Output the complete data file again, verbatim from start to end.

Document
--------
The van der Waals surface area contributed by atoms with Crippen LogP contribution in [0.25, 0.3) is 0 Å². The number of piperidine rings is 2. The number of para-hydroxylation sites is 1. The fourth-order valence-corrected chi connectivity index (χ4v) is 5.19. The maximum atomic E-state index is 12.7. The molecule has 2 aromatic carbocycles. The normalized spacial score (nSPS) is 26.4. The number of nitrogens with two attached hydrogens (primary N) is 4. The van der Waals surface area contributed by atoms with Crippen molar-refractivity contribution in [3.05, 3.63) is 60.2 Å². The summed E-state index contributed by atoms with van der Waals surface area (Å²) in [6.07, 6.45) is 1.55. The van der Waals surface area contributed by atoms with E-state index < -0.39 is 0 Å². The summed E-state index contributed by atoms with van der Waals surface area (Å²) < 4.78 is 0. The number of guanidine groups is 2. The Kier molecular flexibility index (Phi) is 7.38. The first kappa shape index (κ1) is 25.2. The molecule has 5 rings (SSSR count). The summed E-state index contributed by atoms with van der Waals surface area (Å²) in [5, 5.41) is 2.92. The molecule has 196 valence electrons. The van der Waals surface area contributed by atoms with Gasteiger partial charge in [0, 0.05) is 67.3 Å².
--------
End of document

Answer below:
The van der Waals surface area contributed by atoms with Crippen LogP contribution in [0.25, 0.3) is 0 Å². The number of piperidine rings is 2. The number of para-hydroxylation sites is 1. The fourth-order valence-corrected chi connectivity index (χ4v) is 5.19. The maximum atomic E-state index is 12.7. The molecule has 2 aromatic carbocycles. The normalized spacial score (nSPS) is 26.4. The number of nitrogens with two attached hydrogens (primary N) is 4. The van der Waals surface area contributed by atoms with Crippen molar-refractivity contribution in [3.05, 3.63) is 60.2 Å². The summed E-state index contributed by atoms with van der Waals surface area (Å²) in [6.07, 6.45) is 1.55. The van der Waals surface area contributed by atoms with E-state index < -0.39 is 0 Å². The summed E-state index contributed by atoms with van der Waals surface area (Å²) < 4.78 is 0. The number of guanidine groups is 2. The Kier molecular flexibility index (Phi) is 7.38. The first kappa shape index (κ1) is 25.2. The molecule has 5 rings (SSSR count). The summed E-state index contributed by atoms with van der Waals surface area (Å²) in [5, 5.41) is 2.92. The molecule has 196 valence electrons. The van der Waals surface area contributed by atoms with Gasteiger partial charge in [0, 0.05) is 67.3 Å².